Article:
Most importantly, Geithner and others in the administration need to spell out their plan for ending the labor market problem, define the situation as both too few jobs and too much unused and under-employed labor, and tell the American people how they intend to close the jobs deficit including a date for raising employment back to its trendline. Staying the course of what’s been done already would be broadly inadequate.  It will not be good enough to accept 8-10% unemployment as the new normal and to count on the trickle-down benefit from doing more of the same.  Appeasement was tried with rising inflation, and it didn’t work.  If politicians of both parties turn their back on the U.S. labor market problem, betting on America in the 21st century will be a little like betting on the Roman Empire in the 5th century.

The Obama administration should not take solace from forecasts of continuing economic recovery at least through the 2012 election and the inference that American households will be less angry then than now.  Reagan had approval ratings of 44% at this stage of his presidency yet got reelected over Mondale in a landslide in 1984.  Reagan’s economic recovery was far more robust than Obama’s has been.  In the first post-recession year, GDP rose 7.7% for Reagan but just 3.2% under Obama, and jobs shot up 3.9% under Reagan while dipping 0.1% with Obama.  Reagan understood how to simplify issues for the American voter, who identified with him in ways they cannot do with Obama.  The first U.S. president of color was bound to encounter some hard-wired animosity.  Living extensive periods as a youth abroad reinforces impressions that Obama is different, and it can’t help voter confidence that Obama’s elective experience prior to declaring his run for the presidency consisted of four years as a state senator and two years as a U.S. senator.  Reagan had been in the public eye for decades as an actor, head of a political movement, and two-term governor of the most populated state in the country.  When the going was tough, a high recognition factor gave Reagan resiliency that served him well.  Without a clear message, none of that would have mattered.  Obama needs to find two missions, one in foreign policy and the other on domestic policy, which I believe ought to be the jobs deficit.   Everything that he and his people like Geithner say should inform the American people how those missions are going to be met and why doing so is more important than everything else.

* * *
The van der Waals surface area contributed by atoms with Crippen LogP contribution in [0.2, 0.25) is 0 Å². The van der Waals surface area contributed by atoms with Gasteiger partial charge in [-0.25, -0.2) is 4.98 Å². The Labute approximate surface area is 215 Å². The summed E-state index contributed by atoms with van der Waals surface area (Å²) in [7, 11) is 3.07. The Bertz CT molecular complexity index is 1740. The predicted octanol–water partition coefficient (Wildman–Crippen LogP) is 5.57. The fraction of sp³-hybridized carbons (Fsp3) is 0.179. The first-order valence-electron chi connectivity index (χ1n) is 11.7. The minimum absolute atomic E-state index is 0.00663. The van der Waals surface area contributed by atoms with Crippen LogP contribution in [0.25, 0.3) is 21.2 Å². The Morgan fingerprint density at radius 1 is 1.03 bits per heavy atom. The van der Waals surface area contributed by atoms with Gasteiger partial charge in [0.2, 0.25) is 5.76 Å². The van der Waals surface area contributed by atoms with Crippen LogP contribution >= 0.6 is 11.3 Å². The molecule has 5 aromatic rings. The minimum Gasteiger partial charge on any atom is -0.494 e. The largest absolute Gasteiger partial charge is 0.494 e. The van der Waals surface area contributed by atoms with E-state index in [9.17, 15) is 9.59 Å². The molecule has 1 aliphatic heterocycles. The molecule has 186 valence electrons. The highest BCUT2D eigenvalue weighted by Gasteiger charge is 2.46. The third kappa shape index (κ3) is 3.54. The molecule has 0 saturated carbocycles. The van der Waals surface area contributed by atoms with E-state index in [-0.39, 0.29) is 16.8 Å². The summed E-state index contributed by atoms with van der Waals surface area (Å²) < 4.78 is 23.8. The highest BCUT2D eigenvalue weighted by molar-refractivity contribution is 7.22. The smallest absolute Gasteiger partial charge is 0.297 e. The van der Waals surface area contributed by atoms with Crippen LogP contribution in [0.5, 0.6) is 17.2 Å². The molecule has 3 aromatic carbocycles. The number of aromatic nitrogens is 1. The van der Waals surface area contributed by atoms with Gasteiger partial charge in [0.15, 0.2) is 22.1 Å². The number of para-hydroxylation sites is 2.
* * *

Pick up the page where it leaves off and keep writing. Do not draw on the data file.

Copyright Larry Greenberg 2010.  All rights reserved.  No secondary distribution without express permission.